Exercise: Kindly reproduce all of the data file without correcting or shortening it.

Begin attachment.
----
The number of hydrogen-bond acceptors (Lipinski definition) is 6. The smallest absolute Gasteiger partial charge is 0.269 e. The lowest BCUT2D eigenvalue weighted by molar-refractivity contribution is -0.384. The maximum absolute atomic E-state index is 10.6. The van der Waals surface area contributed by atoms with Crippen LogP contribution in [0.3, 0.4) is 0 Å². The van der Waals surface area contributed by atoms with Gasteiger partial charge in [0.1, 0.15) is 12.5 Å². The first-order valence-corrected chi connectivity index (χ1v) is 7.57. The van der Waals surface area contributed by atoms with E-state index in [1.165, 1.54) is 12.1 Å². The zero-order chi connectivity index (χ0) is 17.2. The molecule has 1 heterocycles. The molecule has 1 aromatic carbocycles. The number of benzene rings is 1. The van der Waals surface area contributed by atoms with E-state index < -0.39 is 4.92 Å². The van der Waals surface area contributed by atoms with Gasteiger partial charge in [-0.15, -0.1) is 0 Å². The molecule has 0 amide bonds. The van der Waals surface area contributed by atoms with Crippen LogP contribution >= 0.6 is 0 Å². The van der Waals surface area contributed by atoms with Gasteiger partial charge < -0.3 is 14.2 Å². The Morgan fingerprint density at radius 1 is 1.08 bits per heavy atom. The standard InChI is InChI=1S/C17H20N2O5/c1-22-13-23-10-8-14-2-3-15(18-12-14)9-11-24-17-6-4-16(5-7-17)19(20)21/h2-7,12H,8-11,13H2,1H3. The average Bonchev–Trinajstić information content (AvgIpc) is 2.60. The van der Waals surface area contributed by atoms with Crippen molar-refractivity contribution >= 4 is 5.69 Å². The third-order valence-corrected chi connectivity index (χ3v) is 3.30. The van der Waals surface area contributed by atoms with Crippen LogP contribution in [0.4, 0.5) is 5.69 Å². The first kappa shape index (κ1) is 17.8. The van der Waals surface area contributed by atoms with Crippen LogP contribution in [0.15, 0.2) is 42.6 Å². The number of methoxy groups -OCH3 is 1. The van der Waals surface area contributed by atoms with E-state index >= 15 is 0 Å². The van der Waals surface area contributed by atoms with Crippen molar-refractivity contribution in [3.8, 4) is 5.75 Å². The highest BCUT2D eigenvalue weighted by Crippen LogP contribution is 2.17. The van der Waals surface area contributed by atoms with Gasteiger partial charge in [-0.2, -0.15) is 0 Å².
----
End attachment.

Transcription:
The number of hydrogen-bond acceptors (Lipinski definition) is 6. The smallest absolute Gasteiger partial charge is 0.269 e. The lowest BCUT2D eigenvalue weighted by molar-refractivity contribution is -0.384. The maximum absolute atomic E-state index is 10.6. The van der Waals surface area contributed by atoms with Crippen LogP contribution in [0.3, 0.4) is 0 Å². The van der Waals surface area contributed by atoms with Gasteiger partial charge in [0.1, 0.15) is 12.5 Å². The first-order valence-corrected chi connectivity index (χ1v) is 7.57. The van der Waals surface area contributed by atoms with E-state index in [1.165, 1.54) is 12.1 Å². The zero-order chi connectivity index (χ0) is 17.2. The molecule has 1 heterocycles. The molecule has 1 aromatic carbocycles. The number of benzene rings is 1. The van der Waals surface area contributed by atoms with E-state index < -0.39 is 4.92 Å². The van der Waals surface area contributed by atoms with Gasteiger partial charge in [-0.15, -0.1) is 0 Å². The molecule has 0 amide bonds. The van der Waals surface area contributed by atoms with Crippen LogP contribution >= 0.6 is 0 Å². The van der Waals surface area contributed by atoms with Gasteiger partial charge < -0.3 is 14.2 Å². The Morgan fingerprint density at radius 1 is 1.08 bits per heavy atom. The standard InChI is InChI=1S/C17H20N2O5/c1-22-13-23-10-8-14-2-3-15(18-12-14)9-11-24-17-6-4-16(5-7-17)19(20)21/h2-7,12H,8-11,13H2,1H3. The average Bonchev–Trinajstić information content (AvgIpc) is 2.60. The van der Waals surface area contributed by atoms with Crippen molar-refractivity contribution >= 4 is 5.69 Å². The third-order valence-corrected chi connectivity index (χ3v) is 3.30. The van der Waals surface area contributed by atoms with Crippen LogP contribution in [0.4, 0.5) is 5.69 Å². The first kappa shape index (κ1) is 17.8. The van der Waals surface area contributed by atoms with Crippen LogP contribution in [0.15, 0.2) is 42.6 Å². The number of methoxy groups -OCH3 is 1. The van der Waals surface area contributed by atoms with E-state index >= 15 is 0 Å². The van der Waals surface area contributed by atoms with Crippen molar-refractivity contribution in [3.8, 4) is 5.75 Å². The highest BCUT2D eigenvalue weighted by Crippen LogP contribution is 2.17. The van der Waals surface area contributed by atoms with Gasteiger partial charge in [-0.2, -0.15) is 0 Å².